Florida man convicted of making death threats against Rep. Omar, PressleyEnglish 

Florida man convicted of making death threats against Rep. Omar, Pressley

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The threat was “heinous and inappropriate in every way,” said U.S. District Judge Kathryn Kimball Mizelle.

Representative Ayanna Pressley. AP Photo/Elise Amendola

TAMPA, Fla. (AP) – A federal judge has sentenced a former Trump supporter to three years of probation and a $7,000 fine for sending an email threatening to kill Reps. Ilhan Omar of Minnesota, Ayanna Pressley of Massachusetts and two other congresswomen.

David George Hannon, 67, must also undergo mental health and substance abuse treatment and has no contact with Omar, Pressley or Reps. Alexandria Ocasio-Cortez of New York and Rashida Tlaib of Michigan, according to a report in the Tampa Bay Times.

Hannon, who pleaded guilty in April to making threats against a federal official, sent the email after four Democratic lawmakers held a press conference in July 2019 in response to criticism from former President Donald Trump, who said they should “go back ” “crime”. -infested places” where they came from.

“He was doing it because Trump told him to,” his daughter Elizabeth Hannon Dillon told the judge during Wednesday’s hearing. “He was a Trump supporter and now he regrets it.”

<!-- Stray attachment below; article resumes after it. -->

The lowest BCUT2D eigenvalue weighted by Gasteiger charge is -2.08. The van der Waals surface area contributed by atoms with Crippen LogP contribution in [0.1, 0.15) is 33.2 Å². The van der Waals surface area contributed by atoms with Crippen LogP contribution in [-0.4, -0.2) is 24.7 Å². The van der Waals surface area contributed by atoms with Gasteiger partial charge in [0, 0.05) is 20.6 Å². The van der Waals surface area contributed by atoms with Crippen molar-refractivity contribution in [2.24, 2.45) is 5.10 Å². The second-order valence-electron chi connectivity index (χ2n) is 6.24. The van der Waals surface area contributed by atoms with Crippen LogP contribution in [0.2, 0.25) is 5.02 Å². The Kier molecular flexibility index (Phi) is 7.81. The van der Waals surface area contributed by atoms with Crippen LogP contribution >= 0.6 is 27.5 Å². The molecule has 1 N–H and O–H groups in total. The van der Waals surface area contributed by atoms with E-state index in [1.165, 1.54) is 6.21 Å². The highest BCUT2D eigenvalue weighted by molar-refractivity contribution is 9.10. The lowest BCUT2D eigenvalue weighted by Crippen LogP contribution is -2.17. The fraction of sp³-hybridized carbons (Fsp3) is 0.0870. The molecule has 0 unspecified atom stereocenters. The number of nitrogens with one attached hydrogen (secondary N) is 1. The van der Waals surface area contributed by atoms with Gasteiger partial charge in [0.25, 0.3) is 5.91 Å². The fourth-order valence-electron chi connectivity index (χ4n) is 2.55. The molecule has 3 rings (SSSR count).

The threat was “heinous and inappropriate in every way,” said U.S. District Judge Kathryn Kimball Mizelle. This kind of behavior has no place in our society.

Sentencing guidelines call for about 10 months in prison, but Mizelle noted that a probation officer recommended no prison time, given Hannon’s expressions of remorse, lack of prior problems, his age and health issues.

“I am very, very sorry and very remorseful for my behavior that night,” Hannon said as he stood before the judge, bent over and shaking.

Hannon sent an email to Omar’s campaign with the subject line: “Your Dead You Radical Muslim,” writing that Omar should get more security or she and the other women would be “six feet under.”

Omar’s staff immediately notified federal agents, but the FBI did not visit Hannon at his home in Sarasota until 19 months had passed and Trump was out of office.

Hannon admitted to disparaging Omar’s Islamic faith, but the judge declined to apply a hate crime sentencing adjustment to Hannon’s sentence, which could have increased the sentencing guidelines.

“I regret targeting Ms. Omar,” Hannon said. “But I have no hatred for anyone, regardless of their race, religion, skin color or nationality. This is the United States of America and whatever people do and say, they have a right to do. But I had no right to write that email.”

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